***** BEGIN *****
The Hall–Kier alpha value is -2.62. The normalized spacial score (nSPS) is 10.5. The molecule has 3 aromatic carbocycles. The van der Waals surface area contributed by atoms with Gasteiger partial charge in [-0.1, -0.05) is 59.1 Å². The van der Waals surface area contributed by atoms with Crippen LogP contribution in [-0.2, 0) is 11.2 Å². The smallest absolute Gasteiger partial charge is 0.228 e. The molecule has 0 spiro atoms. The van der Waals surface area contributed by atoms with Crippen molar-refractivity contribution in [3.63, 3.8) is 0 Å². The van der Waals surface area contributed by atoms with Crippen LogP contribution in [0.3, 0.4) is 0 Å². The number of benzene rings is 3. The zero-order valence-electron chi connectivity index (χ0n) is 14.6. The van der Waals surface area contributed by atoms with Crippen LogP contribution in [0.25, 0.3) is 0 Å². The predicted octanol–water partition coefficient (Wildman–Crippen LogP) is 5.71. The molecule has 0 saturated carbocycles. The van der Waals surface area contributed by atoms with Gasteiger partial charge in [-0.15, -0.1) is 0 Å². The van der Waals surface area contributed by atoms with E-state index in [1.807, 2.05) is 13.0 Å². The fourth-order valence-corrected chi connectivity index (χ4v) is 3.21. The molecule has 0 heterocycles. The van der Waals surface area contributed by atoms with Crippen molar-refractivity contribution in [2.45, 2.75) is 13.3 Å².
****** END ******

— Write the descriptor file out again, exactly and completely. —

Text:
The Hall–Kier alpha value is -2.62. The normalized spacial score (nSPS) is 10.5. The molecule has 3 aromatic carbocycles. The van der Waals surface area contributed by atoms with Gasteiger partial charge in [-0.1, -0.05) is 59.1 Å². The van der Waals surface area contributed by atoms with Crippen LogP contribution in [-0.2, 0) is 11.2 Å². The smallest absolute Gasteiger partial charge is 0.228 e. The molecule has 0 spiro atoms. The van der Waals surface area contributed by atoms with Crippen molar-refractivity contribution in [3.63, 3.8) is 0 Å². The van der Waals surface area contributed by atoms with Crippen LogP contribution in [0.3, 0.4) is 0 Å². The number of benzene rings is 3. The zero-order valence-electron chi connectivity index (χ0n) is 14.6. The van der Waals surface area contributed by atoms with Crippen LogP contribution in [0.25, 0.3) is 0 Å². The predicted octanol–water partition coefficient (Wildman–Crippen LogP) is 5.71. The molecule has 0 saturated carbocycles. The van der Waals surface area contributed by atoms with Gasteiger partial charge in [-0.15, -0.1) is 0 Å². The van der Waals surface area contributed by atoms with E-state index in [1.807, 2.05) is 13.0 Å². The fourth-order valence-corrected chi connectivity index (χ4v) is 3.21. The molecule has 0 heterocycles. The van der Waals surface area contributed by atoms with Crippen molar-refractivity contribution in [2.45, 2.75) is 13.3 Å².